Bank of America's Attitude Problem Will Be Its Downfall
As Bank of America struggles to recover from the financial crisis, CEO Brian Moynihan has made it clear that the big bank plans to get back into the mortgage game. To that end, the bank has taken concrete steps, including hiring hundreds of new mortgage bankers to staff its shiny new branch locations.
But, B of A still has a huge problem regarding the mortgage business: Its reputation in that arena is just terrible. People really seem to hate the big bank, and lawsuits like the one accusing Bank of America of rewarding employees who treated loan customers with scorn and condescension has only tarnished its image even further.
The worst part about this situation is that Bank of America seems dead-set against improving its poor performance in the mortgage servicing department. The latest evidence of its disdain for how others view its mortgage business capabilities comes in the form of Fannie Mae's Servicer Total Achievement and Rewards ratings, which recognizes mortgage servicers that exhibit performance superior to their peers.
Fannie's servicer rating system
Fannie Mae unveiled the STAR program in February 2011 in an effort to "promote transparency, accountability and excellence in mortgage servicing," and to recognize those that were of the most service to customers. Since then, the agency has published the results of its reviews, which is weighted heavily in the area of customer service through the Servicer Performance Scorecard.
Loan servicers are rated according to three benchmarks: the number of loans 90-plus days delinquent that are successfully returned to non-delinquent status, how well servicers help troubled borrowers avoid foreclosure, and how efficiently servicers make alternatives to foreclosure available. The latter can include short sales, as well as other methods of resolving mortgage debt.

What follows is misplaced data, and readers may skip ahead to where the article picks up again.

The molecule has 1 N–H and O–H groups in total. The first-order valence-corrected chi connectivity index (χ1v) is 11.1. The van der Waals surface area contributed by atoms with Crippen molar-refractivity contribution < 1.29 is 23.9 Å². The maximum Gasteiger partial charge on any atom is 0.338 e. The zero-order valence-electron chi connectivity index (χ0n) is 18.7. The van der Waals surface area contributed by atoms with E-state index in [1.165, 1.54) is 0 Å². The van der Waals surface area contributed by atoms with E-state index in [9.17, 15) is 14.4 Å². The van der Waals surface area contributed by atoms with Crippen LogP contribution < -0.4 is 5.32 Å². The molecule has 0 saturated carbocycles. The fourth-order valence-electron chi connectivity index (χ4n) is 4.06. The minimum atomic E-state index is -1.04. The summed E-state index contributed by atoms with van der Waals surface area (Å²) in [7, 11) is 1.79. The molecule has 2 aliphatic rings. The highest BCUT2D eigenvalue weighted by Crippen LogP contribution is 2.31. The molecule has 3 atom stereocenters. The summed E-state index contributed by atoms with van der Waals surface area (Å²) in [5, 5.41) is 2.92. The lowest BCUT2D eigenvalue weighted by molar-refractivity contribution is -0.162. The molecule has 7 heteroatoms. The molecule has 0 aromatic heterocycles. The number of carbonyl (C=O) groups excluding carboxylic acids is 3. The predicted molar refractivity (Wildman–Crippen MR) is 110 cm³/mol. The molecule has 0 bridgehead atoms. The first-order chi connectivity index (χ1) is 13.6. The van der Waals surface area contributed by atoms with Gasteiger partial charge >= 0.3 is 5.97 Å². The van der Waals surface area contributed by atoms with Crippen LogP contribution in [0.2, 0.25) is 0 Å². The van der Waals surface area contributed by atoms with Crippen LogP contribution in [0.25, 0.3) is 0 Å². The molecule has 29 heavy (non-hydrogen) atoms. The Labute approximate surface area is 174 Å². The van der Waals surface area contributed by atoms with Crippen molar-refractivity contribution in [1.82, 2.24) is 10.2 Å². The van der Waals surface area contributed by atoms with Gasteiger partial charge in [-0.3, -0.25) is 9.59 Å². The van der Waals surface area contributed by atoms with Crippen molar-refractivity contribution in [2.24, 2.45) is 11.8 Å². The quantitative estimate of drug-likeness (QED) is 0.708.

Bank of America flunks another test
The servicers are broken up into three peer groups, according to the number of Fannie Mae loans under their jurisdiction. Peer Group One includes the largest servicers, and the winners in that category, according to Fannie's results released on August 27, are big banks Wells Fargo and PNC Financial, as well as mortgage servicers Nationstar Mortgage and Ocwen Financial. Notably absent? Bank of America, of course.
This isn't the first time B of A hasn't made the grade on Fannie's scorecard. There have been a total of five STAR Scorecards released which feature Peer Group One results, and Bank of America doesn't appear on any of them. Wells, by comparison, makes an appearance on each, and JPMorgan Chase and Citigroup's Citi Mortgage have shown up sporadically, though neither made the cut for the 2012 year-end results.
An "F" for effort
Obviously, improving its loan servicing and customer service performance isn't a priority for Bank of America, and that truly is a shame. The bank has been around long enough to know that customer service is a huge component of the mortgage business; even newcomer Nationstar -- which has purchased boatloads of B of A's mortgage servicing rights over the past year or so -- has that part down, it seems. As for Wells Fargo, well, stellar service is apparently part of the reason it commands one-third of the mortgage market. Why can't Bank of America watch, and learn?
Mortgage activity may be down at the moment, but that won't last forever. When competition for mortgage customers heats up, I fear B of A will be left out in the cold. And for that, the big bank must shoulder all of the blame.
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The article Bank of America's Attitude Problem Will Be Its Downfall originally appeared on Fool.com.Fool contributor Amanda Alix has no position in any stocks mentioned. The Motley Fool recommends Bank of America and Wells Fargo. The Motley Fool owns shares of Bank of America, Citigroup, JPMorgan Chase, PNC Financial Services, and Wells Fargo. Try any of our Foolish newsletter services free for 30 days. We Fools may not all hold the same opinions, but we all believe that considering a diverse range of insights makes us better investors. The Motley Fool has a disclosure policy.
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